Like all games in the COIN series, Pendragon: The Fall of Roman Britain represents the political and economic geography through a combination of parameters including who controls the space (Control) and how large its population is (Population). Unlike most previous games however, Pendragon does not complete this trio with Support/Opposition, as, over such a long period, the only comparable measure would have been adhesion to Romanitas versus “barbarian” values, and I highly doubt any Roman Dux or Saxon war leader ever saw the situation he had to deal with in terms of “not enough Roman” or “not enough pro-barbarian”. So this aspect is modeled through events and, indirectly, the Imperium Track, and Pendragon instead adds for each Region and City the concept of Prosperity, and represents it in a wholly new way, by placing small golden Prosperity cubes on the map!
In our last post, we discussed the detailed Fire Action Resolution Procedure in Tank Duel: Enemy in the Crosshairs. While that example is typical of normal play, there are many different options available to Commanders who wish to outwit the enemy. In the next two articles, we will use a series of examples, each building on the last, to more fully explore the possibilities of a Tank Action, and see the consequences of our actions play out through the Administration Phase of the game.
In designing Red Storm: The Air War Over Central Germany, 1987, I wanted to provide a diverse mix of scenarios in terms of content, balance, and size. To give a sense of my design process, this article will share some insights into the scenario design and testing of “Breakthrough,” one of the larger scenarios in the game. “Breakthrough” features a new rule mechanic as well, so I wanted to put it through its paces to make sure the size and balance felt right, in addition to kicking the tires on the new rules.
Overview: This was my first real playtest session of the LHY game system. I had experimented with Missions 1.0 and 2.0 but it wasn’t until I played Mission 3.0 that I started to see nuances within the game and how they could be put to use tactically. I will go over the strategies and details of Scenario 3.0 and then dive into some of the observations about the rules. So, here goes…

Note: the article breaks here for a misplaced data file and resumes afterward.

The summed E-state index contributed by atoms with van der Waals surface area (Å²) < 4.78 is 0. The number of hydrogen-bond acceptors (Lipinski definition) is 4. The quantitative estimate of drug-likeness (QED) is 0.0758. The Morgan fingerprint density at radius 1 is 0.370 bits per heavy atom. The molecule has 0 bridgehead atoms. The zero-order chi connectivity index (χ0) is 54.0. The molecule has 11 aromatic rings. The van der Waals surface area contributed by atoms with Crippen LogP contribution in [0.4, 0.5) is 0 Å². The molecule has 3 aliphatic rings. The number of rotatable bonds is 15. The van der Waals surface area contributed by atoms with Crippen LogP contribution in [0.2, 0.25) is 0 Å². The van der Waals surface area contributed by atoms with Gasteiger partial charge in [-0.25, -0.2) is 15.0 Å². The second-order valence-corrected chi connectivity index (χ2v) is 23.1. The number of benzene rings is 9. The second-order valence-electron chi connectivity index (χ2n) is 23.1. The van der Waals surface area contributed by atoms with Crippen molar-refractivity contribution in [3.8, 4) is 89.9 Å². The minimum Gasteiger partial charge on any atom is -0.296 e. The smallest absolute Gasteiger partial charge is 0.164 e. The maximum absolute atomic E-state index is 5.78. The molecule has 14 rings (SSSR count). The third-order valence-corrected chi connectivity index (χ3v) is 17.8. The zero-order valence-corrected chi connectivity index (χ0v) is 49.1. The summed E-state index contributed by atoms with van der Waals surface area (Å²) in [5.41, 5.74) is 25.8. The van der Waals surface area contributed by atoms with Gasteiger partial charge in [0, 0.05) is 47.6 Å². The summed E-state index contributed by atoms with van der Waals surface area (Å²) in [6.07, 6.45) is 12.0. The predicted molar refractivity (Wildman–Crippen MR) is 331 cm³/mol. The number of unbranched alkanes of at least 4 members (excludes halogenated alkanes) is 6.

In previous Inside GMT articles, the designer Brian Train has written extensively on the various game play features of Colonial Twilight. In this article he asked me –the solitaire designer for Colonial Twilight– to talk about playing the game solitaire.
To see the previous parts of this Example of Play, check out Part 1 (Basic Game AP Combat), Part 2 (Advanced Game AP Combat), Part 3 (Advanced Game ATGM Dodge), Part 4 (Advanced Game GP Fire), Part 5 (Advanced Game Close Assault Combat), Part 6 (Advanced Game Hand-to-Hand Combat), and Part 7 (Advanced Game Overrun Combat) on InsideGMT.
The newest offering in our COIN Series—Volume IX, Gandhi—takes on the world’s most famous nonviolent resistance movement, the 20th century struggle to free India from British colonial rule. In today’s article, designer Bruce Mansfield introduces us to the ways this COIN volume treats population, support for/opposition to the colonial government, and the role of Gandhi’s strategy of peaceful civil disobedience within the broader framework of insurgency and counterinsurgency. Enjoy!
When Designer Greg Ticer and I began our partnership to bring The Seven Years War: Frederick’s Gamble, henceforth referred to as 7YW:FG, into published form; we could not anticipate nor imagine the great outpouring of enthusiastic support and encouragement of so many gamers, the play test team (from West Coast to East and to the UK), and of GMT itself. This has been an exciting and gratifying experience as we watched 7YW:FG P-500 “make the cut” in its yet-to-be completed journey to print.
Printed form, of course, is not the only way GMT Games are today played. Michael Arrighi is an already known and established talent with taking games into VASSAL form. He was so enamored of Greg’s design, which results in a fun, fast-paced, and exciting game for play after play, that he volunteered to transition 7YW:FG so it could be played via computer with VASSAL.
As you’ll read and see in the ensuing article; what an excellent job Michael did! We hope this piece provokes your interest in the game, as well as patronage through a P-500 order, if you’re so moved. The entire 7YW:FG Team appreciates any interest and support, as well as questions/comments regarding this presentation.
Designing a game that is part of an established and well-liked series such as Mike Nagel’s Flying Colors (FC) requires a delicate balancing act. On the one hand, the setting for Volume IV requires some special handling: river shoals and sand bars, the preponderance of small vessels like gunboats and schooners, and some of the unusual tactics historically employed such as towing heavier warships by their own boats through shallow waters and over shoals require some special handling. At the same time, continuity with the other games in the series, keeping the flow of play and the “feel” of the FC system, means that any changes have to be very carefully considered and approached with caution.
This is the fourth part of the series regarding “Why we do what we do in The Last Hundred Yards.” This article deals with Armor operations.